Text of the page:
St. StephenвЂ™s Cathedral, or Stephansdom, is the central landmark of Vienna, both literally and figuratively. It is much beloved by the Viennese and is truly an awe-inspiring masterpiece. It is located in the heart of the city, where the most prestigious quarters and apartments in Vienna can also be found.
At the initial stages of its existence (it was build in 1144) the Stephansdom had stood outside the city boundaries and had been ready to be completed with matching spires over 135 meters tall. The Catholic Church, however, was unable to see the project to its end financially. The only finished tower Stephansdom possesses today is its south tower that gives the cathedral its asymmetrical and readily identifiable look. There are also lower bell towers, and you can climb one of them all the way up or simply pay for a ride in a tiny elevator: the magnificent bird-eye view of Vienna is worth the effort or the money. Like many other European churches, the Stephansdom did not make it to the end of the World War II unharmed, but reconstruction worked its magic вЂ“ now only minor repairs require covering the breathtaking architecture with scaffolds from time to time.
The architectural blend of the cathedral is not quite Viennese, as it mixes Romanesque style with Gothic, while the interior borrows heavily from Baroque. The interior passes on crushing Gothic structure, preferring most remarkable decorative sculpture instead. One especially worthy ensemble can be found around the second pier on the left of the nave: look for the stone pulpit with five sculpted figures carved around the proper. The four of them are the Church Fathers, if exactly, St. Augustine, St. Gregory, St. Jerome, and St. Ambrose. What sets them apart from other sculptures is the distinct personality of each, so readily identifiable thanks to the masterвЂ™s skill and precision that you canвЂ™t help but suspect satire. The fifth figure is a self-portrait: Anton Pilgram portrayed himself peeking out a window - no hint of irony here, just mastery, complimented by delicate ornaments and carved reptiles and other living creatures climbing the pulpitвЂ™s stairs.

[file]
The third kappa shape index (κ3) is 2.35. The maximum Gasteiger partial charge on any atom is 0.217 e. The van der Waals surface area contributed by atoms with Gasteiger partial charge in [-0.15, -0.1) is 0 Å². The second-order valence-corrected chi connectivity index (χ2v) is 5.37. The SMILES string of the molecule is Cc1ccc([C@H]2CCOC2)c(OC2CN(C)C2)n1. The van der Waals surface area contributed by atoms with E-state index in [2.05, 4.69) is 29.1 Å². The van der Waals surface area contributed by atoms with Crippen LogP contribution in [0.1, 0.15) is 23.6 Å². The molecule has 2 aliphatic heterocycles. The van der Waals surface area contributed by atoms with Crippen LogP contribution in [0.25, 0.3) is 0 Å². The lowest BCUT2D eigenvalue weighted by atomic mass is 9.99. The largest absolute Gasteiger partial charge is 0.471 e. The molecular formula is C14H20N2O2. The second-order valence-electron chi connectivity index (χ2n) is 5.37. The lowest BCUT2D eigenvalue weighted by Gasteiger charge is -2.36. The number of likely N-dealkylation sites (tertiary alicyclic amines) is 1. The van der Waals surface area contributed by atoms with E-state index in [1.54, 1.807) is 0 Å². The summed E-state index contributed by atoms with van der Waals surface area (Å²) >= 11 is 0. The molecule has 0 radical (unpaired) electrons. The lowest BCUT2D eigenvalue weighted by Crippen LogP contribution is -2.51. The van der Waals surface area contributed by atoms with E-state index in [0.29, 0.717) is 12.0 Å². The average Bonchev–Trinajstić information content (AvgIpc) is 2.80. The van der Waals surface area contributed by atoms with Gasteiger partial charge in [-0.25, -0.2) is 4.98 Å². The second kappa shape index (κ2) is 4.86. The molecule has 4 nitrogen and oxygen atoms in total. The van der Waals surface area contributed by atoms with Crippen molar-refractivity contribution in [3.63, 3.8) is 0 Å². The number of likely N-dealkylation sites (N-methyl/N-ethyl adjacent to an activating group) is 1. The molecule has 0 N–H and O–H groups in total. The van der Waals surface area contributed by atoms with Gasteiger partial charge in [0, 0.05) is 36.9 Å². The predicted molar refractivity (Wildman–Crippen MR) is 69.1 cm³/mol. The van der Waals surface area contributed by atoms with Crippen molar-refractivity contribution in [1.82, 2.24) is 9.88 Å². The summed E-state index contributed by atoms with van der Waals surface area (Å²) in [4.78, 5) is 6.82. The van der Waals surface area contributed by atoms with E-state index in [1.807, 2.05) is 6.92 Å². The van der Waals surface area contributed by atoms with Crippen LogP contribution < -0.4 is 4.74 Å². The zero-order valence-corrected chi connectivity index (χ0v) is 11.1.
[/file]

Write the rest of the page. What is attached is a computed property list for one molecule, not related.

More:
The catacombs of the cathedral keep the internal organs of Habsburg dynasty. This eerie fact will turn plain bone-chilling when you go down the stairs into the cold underground labyrinth and witness thousands of human bones and skulls belonging to over 11 000 people buried here prior to 1783, when burying within city limits was outlawed. The catacombs can be toured, and these tours are extremely popular despite (or thanks to) their rather macabre atmosphere.